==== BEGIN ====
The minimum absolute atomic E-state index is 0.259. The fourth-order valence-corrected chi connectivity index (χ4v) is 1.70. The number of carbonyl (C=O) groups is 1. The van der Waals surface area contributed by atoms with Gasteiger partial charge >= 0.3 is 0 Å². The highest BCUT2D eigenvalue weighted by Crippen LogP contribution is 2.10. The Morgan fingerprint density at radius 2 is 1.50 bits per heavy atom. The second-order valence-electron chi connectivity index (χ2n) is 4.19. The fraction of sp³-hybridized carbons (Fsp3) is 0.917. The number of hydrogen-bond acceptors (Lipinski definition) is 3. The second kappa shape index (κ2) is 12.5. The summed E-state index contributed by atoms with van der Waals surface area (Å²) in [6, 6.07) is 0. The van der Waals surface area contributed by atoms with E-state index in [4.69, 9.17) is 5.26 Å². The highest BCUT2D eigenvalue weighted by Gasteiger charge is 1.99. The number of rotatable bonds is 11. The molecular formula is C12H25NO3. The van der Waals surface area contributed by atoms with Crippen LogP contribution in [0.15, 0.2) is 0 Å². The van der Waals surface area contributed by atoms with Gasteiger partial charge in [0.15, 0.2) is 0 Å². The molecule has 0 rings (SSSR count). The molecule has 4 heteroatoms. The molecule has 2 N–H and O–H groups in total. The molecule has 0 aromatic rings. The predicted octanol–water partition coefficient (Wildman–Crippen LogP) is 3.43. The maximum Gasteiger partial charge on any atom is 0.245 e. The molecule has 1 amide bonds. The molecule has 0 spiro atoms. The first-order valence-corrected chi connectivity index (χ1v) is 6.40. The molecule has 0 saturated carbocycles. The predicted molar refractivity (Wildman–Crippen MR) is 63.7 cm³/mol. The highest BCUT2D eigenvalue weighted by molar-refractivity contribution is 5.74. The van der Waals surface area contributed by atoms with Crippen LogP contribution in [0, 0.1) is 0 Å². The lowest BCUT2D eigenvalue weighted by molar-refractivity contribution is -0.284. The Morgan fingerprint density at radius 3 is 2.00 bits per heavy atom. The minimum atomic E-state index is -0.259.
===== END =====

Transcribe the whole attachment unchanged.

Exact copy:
The minimum absolute atomic E-state index is 0.259. The fourth-order valence-corrected chi connectivity index (χ4v) is 1.70. The number of carbonyl (C=O) groups is 1. The van der Waals surface area contributed by atoms with Gasteiger partial charge >= 0.3 is 0 Å². The highest BCUT2D eigenvalue weighted by Crippen LogP contribution is 2.10. The Morgan fingerprint density at radius 2 is 1.50 bits per heavy atom. The second-order valence-electron chi connectivity index (χ2n) is 4.19. The fraction of sp³-hybridized carbons (Fsp3) is 0.917. The number of hydrogen-bond acceptors (Lipinski definition) is 3. The second kappa shape index (κ2) is 12.5. The summed E-state index contributed by atoms with van der Waals surface area (Å²) in [6, 6.07) is 0. The van der Waals surface area contributed by atoms with E-state index in [4.69, 9.17) is 5.26 Å². The highest BCUT2D eigenvalue weighted by Gasteiger charge is 1.99. The number of rotatable bonds is 11. The molecular formula is C12H25NO3. The van der Waals surface area contributed by atoms with Crippen LogP contribution in [0.15, 0.2) is 0 Å². The van der Waals surface area contributed by atoms with Gasteiger partial charge in [0.15, 0.2) is 0 Å². The molecule has 0 rings (SSSR count). The molecule has 4 heteroatoms. The molecule has 2 N–H and O–H groups in total. The molecule has 0 aromatic rings. The predicted octanol–water partition coefficient (Wildman–Crippen LogP) is 3.43. The maximum Gasteiger partial charge on any atom is 0.245 e. The molecule has 1 amide bonds. The molecule has 0 spiro atoms. The first-order valence-corrected chi connectivity index (χ1v) is 6.40. The molecule has 0 saturated carbocycles. The predicted molar refractivity (Wildman–Crippen MR) is 63.7 cm³/mol. The highest BCUT2D eigenvalue weighted by molar-refractivity contribution is 5.74. The van der Waals surface area contributed by atoms with Crippen LogP contribution in [0, 0.1) is 0 Å². The lowest BCUT2D eigenvalue weighted by molar-refractivity contribution is -0.284. The Morgan fingerprint density at radius 3 is 2.00 bits per heavy atom. The minimum atomic E-state index is -0.259.